Fire & Ice: Hindenburg and Titanic
Now - January 6, 2014
As the largest, fastest, and most glamorous ships of their eras, the Hindenburg and the Titanic share many similarities. The human tragedy associated with each stunned the world . . . a shock that affects people to this day. Both offered travelers elegant accommodations, and both provided postal services. In each era, the public trusted modern technology to provide safety and speed. And as anniversaries of the disasters are marked in 2012—75 years since Hindenburg burned and 100 since Titanic sank—many questions remain unanswered. Featured are more than 50 objects, including a rare piece of mail sent from the Titanic, keys from the Titanic post office, and burned mail and the salvaged postmark device from the wreckage of the Hindenburg.
Systems at Work
You drop a letter in a mailbox and then what happens? You receive mail at home or the office! But how does it get there? Find out in this exhibition that re-creates the paths of letters, magazines, parcels, and other mail as they travelled from sender to recipient over the last 200 years.
Soldiers, sailors, marines, and airmen anxiously awaiting mail delivery is a familiar scene from movies, newsreels, and documentary photographs. Mail call is the moment when the frontline and home front connect. This exhibition tells the history of military mail from the American Revolution to 2010: How does this mail reach its destination? What roles does it play? Why does it influence morale? The exhibition explores the great lengths taken to set up and operate postal services under extraordinary circumstances. It also features letters that reveal the expressions, emotions, and events of the time. On the battlefront and at home, mail provides a vital communication link between military service personnel, their communities, and their loved ones.
Pony Express: Romance vs. Reality
Binding the Nation, Lower Level
The legendary name of the Pony Express calls up thrilling images of horse and rider racing across treacherous terrain. Yet the actual Pony Express lasted for less than two years (April 1860 to October 1861). It owes its enduring fame to the romanticizing of the American West that began in the late 19th century. Pony Express riders have raced through Wild West shows and dime novels, comic books and movies. Pony Express: Romance vs. Reality examines fictional and actual stories from the history of the world's best known mail carriers.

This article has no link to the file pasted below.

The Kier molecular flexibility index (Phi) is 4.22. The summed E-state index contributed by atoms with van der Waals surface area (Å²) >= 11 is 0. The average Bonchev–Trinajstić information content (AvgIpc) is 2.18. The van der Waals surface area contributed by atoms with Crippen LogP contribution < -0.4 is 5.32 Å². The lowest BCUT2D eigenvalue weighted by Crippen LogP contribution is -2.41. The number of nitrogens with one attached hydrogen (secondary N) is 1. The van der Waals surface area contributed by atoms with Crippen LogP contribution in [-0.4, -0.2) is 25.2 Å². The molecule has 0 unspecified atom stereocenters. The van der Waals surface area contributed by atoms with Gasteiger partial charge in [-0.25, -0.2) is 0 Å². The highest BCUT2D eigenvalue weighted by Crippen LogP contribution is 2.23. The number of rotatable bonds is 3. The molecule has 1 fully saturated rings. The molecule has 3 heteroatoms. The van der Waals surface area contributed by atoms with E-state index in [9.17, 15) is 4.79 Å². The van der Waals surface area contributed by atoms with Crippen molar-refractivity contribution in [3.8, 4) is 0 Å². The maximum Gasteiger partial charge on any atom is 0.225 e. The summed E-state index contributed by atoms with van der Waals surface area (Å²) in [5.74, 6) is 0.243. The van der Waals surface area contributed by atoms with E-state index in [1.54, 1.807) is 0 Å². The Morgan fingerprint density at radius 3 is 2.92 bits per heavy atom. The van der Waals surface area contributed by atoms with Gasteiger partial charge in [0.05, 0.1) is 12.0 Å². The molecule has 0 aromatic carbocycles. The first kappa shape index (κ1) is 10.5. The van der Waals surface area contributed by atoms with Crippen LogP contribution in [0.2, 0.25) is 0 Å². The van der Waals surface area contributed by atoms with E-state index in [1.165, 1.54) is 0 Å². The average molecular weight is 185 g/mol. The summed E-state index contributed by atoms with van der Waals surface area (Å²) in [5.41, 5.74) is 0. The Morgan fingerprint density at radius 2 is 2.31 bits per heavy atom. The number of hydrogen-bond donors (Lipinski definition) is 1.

Honoring Lincoln: Abraham Lincoln Certified Plate Proofs
Philatelic Gallery, Lower Level
Eleven certified plate proofs for postage stamps honoring Abraham Lincoln are on view in the Philatelic Gallery pullout frames. Certified plate proofs are the last printed proof of the plate before printing the stamps. These plate proofs are each unique, with the approval signatures and date. Issued from 1894 to 1959, the stamps feature a variety of Lincoln portraits.
Alphabetilately: An Alphabet of Philately
Now - January 31, 2014
Jeanette Cantrell Rudy Gallery, Lower Level
This exhibition presents an alphabet of philately through 26 topics, in which each letter stands for some aspect of stamp collecting or the sending of mail. From Advertising Covers to Zeppelins, each topic is introduced by a non-postage stamp image (called a Cinderella), designed by 26 designers in the San Francisco area. The 26 topics and their delightful definitions provide an ideal showcase for displaying both historical and modern items from the museum's collection.
Amelia Earhart's Personal Collection
Philatelic Gallery, Lower Level, Southwest
Amelia Earhart, the first woman to fly across the Atlantic Ocean, was an avid stamp and cover collector. On view are key pieces from her collection, including photographs and stamps commemorating her flights. She often flew signed pieces of mail that were then sold to philatelists to support her endeavors.